Improvements to border highway commence

LONDON, Ont. — The federal and Ontario governments are starting a project to improve Hwy 402 en route to the Sarnia-Port Huron, Mich. border crossing.

Improvements to the 12-km stretch on Hwy 402, east of Sarnia, from west of Mandaumin Road, will improve traffic flow and safety in the area, says the Ontario Ministry of Transportation. Work includes:

Rebuilding eastbound and westbound lanes and repairing five bridges on or over Highway 402; new lighting and upgraded highway signs; and an upgrading Sarnia south truck inspection station to a new commercial vehicle inspection facility configuration that “provides a safer and more efficient facility for inspectors and the trucking industry.”

The announced road improvements would increase
safety at one of Ontario’s busiest border crossings

“Highway 402 is an important international trade corridor for Canada,” said Federal Transport Minister Lawrence Cannon in a press release. “The reconstruction of this segment of highway will improve the overall operation of the corridor and the safety of both commercial drivers and travellers.”

The $44 million worth of road work is expected to be complete by late 2008. The cost is being shared by the governments of Canada and Ontario.

Last year, the Ontario Trucking Association pushed for a series of safety measures after several truck-related crashes leading up to the Blue Water Bridge in Sarnia.

In the first 6.5 months of 2004, OPP investigated a staggering 26 collisions involving cars and commercial transports in an area of westbound Hwy. 402 between the Bluewater Bridge and Airport Road, Sarnia. That compared to only six the year before.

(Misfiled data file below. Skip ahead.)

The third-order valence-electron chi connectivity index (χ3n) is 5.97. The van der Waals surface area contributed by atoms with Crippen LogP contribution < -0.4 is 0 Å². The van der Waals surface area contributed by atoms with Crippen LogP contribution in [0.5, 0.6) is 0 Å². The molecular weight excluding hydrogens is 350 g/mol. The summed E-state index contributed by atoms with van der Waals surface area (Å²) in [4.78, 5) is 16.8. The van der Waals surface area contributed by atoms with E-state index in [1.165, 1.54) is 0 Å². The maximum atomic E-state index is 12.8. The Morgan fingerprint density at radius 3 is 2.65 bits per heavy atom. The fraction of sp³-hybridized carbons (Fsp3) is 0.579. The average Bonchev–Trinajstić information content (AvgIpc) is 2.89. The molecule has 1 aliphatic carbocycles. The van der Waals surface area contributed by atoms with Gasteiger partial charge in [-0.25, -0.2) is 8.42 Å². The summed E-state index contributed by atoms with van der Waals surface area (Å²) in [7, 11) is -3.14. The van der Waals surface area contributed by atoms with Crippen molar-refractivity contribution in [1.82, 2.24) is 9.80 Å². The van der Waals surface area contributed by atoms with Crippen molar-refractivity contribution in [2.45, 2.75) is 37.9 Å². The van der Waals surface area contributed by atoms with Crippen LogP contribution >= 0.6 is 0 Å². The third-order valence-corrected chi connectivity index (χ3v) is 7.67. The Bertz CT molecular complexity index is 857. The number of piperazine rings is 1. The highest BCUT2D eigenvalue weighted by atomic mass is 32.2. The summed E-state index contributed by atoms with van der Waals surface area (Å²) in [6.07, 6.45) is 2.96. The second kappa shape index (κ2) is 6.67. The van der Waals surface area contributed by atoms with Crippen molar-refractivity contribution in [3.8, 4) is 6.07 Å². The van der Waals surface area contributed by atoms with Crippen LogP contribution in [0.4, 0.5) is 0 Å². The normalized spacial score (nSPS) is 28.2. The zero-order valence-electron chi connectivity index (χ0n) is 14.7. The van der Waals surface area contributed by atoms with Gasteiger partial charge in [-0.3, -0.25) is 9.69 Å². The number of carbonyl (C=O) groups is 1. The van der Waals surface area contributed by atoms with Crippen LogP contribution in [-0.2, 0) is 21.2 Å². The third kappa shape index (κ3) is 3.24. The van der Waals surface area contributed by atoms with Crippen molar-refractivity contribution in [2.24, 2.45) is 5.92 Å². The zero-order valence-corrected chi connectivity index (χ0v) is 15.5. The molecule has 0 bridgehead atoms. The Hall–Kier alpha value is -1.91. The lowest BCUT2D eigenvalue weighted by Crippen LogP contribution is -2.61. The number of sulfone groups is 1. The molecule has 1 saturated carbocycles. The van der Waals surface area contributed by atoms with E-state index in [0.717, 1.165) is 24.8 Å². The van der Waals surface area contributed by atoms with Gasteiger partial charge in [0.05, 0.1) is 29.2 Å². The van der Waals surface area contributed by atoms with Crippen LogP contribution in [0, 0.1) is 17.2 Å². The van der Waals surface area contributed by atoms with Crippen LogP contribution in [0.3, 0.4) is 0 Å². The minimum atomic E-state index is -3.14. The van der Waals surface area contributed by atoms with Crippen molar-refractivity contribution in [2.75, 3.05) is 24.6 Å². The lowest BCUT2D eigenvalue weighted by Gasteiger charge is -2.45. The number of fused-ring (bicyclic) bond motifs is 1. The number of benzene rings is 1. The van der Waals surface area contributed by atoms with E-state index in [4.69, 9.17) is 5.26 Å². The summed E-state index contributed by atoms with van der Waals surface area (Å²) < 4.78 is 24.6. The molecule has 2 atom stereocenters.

Initiatives included: Decreasing speed limits and adding oversized road signage on the westbound 402; signage indicating that motorists may experience back ups ahead, as well as portable signage activated when back ups were occurring. Also, enforcement and visibility by OPP officers was increased.

It was also reported last month in an exclusive story by that Blue Water Bridge officials would back a third, “hybrid” proposal in an attempt to correct the American Plaza infrastructure problems on the U.S. side of the border. (click the ‘Related Stories’ link below for more).

The proposal, originally proposed by U.S. Customs, expands the size of the current facility by constructing partially on the existing site with a smaller footprint than earlier proposals.

The Blue Water Bridge in Sarnia is one of Canada’s three busiest border crossings with 4,900 trucks and $127 million worth of goods crossing each day.

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